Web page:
Ohio State Suspensions: NCAA Cares About Money More Than Rules

Jamal WilburgCorrespondent IDecember 23, 2010

COLUMBUS, OH - NOVEMBER 13:  Quarterback Terrelle Pryor #2 of the Ohio State Buckeyes calls signals at the line against the Penn State Nittany Lions at Ohio Stadium on November 13, 2010 in Columbus, Ohio.  (Photo by Jamie Sabau/Getty Images)
Jamie Sabau/Getty Images

By suspending the Ohio State Football players for five games next season but allowing them to play in the Sugar Bowl, the NCAA has officially lost my respect. It's one thing if you truly want to live by the rules and guidelines when it comes to players accepting gifts. However, the punishment shows what the NCAA really cares about: money.

Any attempt at explanation by the NCAA isn't worth the paper it's written on. The NCAA has got to stop excusing its decisions because the student-athletes "didn't know what was going on." They did this with Cam Newton and now with Ohio State.

If you want to get the message across to players, make them sit out the bowl game rather than the first five games of next season. Taking Terrelle Pryor out of the Sugar Bowl would be taking money out of NCAA's pocket.

In 2004, Ohio State quarterback Troy Smith had to sit out the Alamo Bowl for accepting $500. Perhaps the rules are different for the BCS bowl games.

Speaking of 2004, the USC Trojans should protest the loss of their 2004 National Championship. If these players who violated rules are considered to be eligible for the Sugar Bowl, why wouldn't Reggie Bush receive the same treatment.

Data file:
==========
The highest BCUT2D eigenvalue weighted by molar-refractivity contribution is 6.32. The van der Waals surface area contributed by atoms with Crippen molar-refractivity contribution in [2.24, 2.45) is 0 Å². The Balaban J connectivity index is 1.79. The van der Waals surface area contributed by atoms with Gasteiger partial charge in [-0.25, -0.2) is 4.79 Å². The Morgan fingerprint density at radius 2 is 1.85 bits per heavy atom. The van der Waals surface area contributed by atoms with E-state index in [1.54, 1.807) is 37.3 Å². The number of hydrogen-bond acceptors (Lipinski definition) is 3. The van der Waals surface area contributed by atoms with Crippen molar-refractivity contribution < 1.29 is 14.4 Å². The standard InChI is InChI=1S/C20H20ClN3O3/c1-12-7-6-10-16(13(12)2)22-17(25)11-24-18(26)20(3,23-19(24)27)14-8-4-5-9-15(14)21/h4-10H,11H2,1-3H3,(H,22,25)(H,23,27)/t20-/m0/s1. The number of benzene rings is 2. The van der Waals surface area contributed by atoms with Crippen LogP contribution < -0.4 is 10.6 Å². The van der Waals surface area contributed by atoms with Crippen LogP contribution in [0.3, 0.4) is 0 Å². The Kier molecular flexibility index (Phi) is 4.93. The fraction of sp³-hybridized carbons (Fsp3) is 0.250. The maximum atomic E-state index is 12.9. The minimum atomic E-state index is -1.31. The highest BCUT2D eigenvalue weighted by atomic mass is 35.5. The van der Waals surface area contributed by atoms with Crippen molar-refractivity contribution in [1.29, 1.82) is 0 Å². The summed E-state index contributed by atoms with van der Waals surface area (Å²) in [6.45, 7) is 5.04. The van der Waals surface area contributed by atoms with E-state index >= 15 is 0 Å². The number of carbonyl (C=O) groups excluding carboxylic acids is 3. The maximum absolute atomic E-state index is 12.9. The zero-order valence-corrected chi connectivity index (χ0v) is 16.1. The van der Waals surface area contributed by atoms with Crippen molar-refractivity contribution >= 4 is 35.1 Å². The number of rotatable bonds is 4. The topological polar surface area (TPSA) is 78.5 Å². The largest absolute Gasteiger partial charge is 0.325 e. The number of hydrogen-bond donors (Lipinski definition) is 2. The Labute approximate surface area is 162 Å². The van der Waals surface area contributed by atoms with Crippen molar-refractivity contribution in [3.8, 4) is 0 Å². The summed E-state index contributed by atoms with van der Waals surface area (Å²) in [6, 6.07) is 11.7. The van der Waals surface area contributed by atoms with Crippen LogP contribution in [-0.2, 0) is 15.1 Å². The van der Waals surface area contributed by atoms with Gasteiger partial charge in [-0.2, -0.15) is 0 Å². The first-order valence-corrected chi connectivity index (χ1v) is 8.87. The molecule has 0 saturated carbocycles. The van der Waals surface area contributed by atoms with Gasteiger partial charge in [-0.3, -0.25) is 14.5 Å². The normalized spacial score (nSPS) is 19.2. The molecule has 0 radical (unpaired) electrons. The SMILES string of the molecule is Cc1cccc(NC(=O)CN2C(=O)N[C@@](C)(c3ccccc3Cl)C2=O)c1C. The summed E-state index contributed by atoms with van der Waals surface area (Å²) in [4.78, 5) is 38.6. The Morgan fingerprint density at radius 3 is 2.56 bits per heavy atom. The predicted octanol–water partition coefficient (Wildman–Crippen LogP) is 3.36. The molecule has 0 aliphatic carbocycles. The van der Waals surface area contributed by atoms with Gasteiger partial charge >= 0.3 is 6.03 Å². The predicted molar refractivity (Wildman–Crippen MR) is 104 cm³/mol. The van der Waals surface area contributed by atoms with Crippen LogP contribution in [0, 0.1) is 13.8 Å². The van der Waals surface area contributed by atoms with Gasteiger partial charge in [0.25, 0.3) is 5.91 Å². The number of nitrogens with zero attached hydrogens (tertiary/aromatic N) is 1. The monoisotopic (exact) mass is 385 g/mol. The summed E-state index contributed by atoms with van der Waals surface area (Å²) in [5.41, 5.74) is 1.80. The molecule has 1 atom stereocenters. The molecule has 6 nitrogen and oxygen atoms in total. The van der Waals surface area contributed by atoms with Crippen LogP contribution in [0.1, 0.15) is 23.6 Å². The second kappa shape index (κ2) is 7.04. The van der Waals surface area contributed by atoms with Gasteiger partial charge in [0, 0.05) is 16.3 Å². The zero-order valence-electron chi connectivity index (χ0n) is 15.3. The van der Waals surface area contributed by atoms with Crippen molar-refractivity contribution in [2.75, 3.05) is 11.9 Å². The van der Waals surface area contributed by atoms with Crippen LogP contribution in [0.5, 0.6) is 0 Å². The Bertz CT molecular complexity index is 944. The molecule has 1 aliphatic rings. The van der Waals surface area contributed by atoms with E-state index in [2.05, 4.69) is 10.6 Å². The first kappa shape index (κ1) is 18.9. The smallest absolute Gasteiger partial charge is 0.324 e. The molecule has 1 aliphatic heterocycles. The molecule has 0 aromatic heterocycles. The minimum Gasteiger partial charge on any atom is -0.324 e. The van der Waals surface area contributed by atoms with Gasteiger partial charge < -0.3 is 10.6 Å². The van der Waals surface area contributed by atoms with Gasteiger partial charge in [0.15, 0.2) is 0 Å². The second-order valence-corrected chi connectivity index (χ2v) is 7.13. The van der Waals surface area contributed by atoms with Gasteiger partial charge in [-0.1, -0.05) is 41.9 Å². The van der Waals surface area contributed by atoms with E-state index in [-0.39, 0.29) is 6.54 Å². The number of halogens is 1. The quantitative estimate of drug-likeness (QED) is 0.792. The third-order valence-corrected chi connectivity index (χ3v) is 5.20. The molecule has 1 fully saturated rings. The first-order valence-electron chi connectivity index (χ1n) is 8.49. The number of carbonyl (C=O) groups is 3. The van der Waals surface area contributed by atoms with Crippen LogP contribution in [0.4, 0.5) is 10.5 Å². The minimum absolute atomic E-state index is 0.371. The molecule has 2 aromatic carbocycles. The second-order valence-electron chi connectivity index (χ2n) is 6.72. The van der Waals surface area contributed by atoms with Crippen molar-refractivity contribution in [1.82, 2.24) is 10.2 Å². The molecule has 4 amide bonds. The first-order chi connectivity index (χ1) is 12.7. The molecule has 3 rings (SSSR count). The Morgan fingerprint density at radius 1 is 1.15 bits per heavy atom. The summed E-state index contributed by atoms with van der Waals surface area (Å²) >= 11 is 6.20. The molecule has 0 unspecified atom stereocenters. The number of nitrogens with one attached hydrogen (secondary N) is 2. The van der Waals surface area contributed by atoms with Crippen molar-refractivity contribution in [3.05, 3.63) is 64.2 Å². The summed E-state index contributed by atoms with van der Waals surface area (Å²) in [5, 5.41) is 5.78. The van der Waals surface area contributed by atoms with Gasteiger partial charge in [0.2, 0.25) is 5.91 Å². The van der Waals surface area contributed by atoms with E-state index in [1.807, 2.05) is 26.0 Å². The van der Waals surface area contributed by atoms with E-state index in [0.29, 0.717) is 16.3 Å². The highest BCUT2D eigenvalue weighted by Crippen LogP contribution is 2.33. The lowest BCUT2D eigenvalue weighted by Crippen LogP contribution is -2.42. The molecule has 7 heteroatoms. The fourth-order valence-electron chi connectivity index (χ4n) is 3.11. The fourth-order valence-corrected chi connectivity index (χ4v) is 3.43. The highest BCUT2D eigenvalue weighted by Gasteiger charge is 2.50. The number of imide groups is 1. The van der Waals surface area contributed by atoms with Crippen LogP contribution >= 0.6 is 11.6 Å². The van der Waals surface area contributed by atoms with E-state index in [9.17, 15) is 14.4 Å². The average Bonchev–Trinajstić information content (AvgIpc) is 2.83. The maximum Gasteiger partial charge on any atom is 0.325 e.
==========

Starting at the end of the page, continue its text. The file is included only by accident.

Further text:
Former Oklahoma State wide receiver Dez Bryant was ruled ineligible for an entire season for lying about a lunch with Deion Sanders that turned out to be legal.

The NCAA is becoming more and more of a joke with its inconsistent penalties for players and member institutions.

Here's a suggestion for the NCAA: Make a provision that allows for players to receive gifts. Limit the amount in gifts and services the players receive. Require the players to document the gifts received and as long as it is within limits, let it go. Still make it illegal to receive gifts and cash in the recruitment process.

Until schools start marketing their academically talented students the way they market the athletically talented students, there is an unfair system. The NCAA and its members are making millions off of the talents of its athletes that aren't allowed to receive a ride across campus.

I'm not saying student athletes should be paid in any way. What I am saying though, is that if a student is on a math scholarship, there is no penalty for someone buying them a dinner. Why are the athletes treated differently?

This isn't limited to Ohio State; these things are happening at almost every major program in the country. As more and more athletes are on Twitter, Facebook and YouTube, the sanctions will continue to grow.

The ball is in the NCAA's hands. I hope they don't continue to drop it.